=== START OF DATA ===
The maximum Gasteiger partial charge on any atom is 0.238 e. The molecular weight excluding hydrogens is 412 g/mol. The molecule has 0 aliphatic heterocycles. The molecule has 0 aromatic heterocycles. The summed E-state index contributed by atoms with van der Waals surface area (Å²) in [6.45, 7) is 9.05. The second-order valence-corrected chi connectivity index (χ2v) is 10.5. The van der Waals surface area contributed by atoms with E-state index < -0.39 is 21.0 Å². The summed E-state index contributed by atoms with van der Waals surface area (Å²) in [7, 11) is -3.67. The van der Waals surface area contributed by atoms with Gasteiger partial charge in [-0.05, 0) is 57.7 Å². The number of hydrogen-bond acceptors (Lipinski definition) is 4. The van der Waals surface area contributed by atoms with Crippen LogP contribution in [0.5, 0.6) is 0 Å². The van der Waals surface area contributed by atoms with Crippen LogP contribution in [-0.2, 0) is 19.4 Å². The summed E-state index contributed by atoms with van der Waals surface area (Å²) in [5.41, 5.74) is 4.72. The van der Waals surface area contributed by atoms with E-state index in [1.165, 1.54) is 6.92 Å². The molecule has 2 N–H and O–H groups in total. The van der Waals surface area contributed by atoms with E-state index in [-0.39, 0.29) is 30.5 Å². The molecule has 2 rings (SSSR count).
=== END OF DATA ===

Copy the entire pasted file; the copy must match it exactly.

The maximum Gasteiger partial charge on any atom is 0.238 e. The molecular weight excluding hydrogens is 412 g/mol. The molecule has 0 aliphatic heterocycles. The molecule has 0 aromatic heterocycles. The summed E-state index contributed by atoms with van der Waals surface area (Å²) in [6.45, 7) is 9.05. The second-order valence-corrected chi connectivity index (χ2v) is 10.5. The van der Waals surface area contributed by atoms with E-state index < -0.39 is 21.0 Å². The summed E-state index contributed by atoms with van der Waals surface area (Å²) in [7, 11) is -3.67. The van der Waals surface area contributed by atoms with Gasteiger partial charge in [-0.05, 0) is 57.7 Å². The number of hydrogen-bond acceptors (Lipinski definition) is 4. The van der Waals surface area contributed by atoms with Crippen LogP contribution in [0.5, 0.6) is 0 Å². The van der Waals surface area contributed by atoms with Crippen LogP contribution in [-0.2, 0) is 19.4 Å². The summed E-state index contributed by atoms with van der Waals surface area (Å²) in [5.41, 5.74) is 4.72. The van der Waals surface area contributed by atoms with E-state index in [1.165, 1.54) is 6.92 Å². The molecule has 2 N–H and O–H groups in total. The van der Waals surface area contributed by atoms with E-state index in [-0.39, 0.29) is 30.5 Å². The molecule has 2 rings (SSSR count).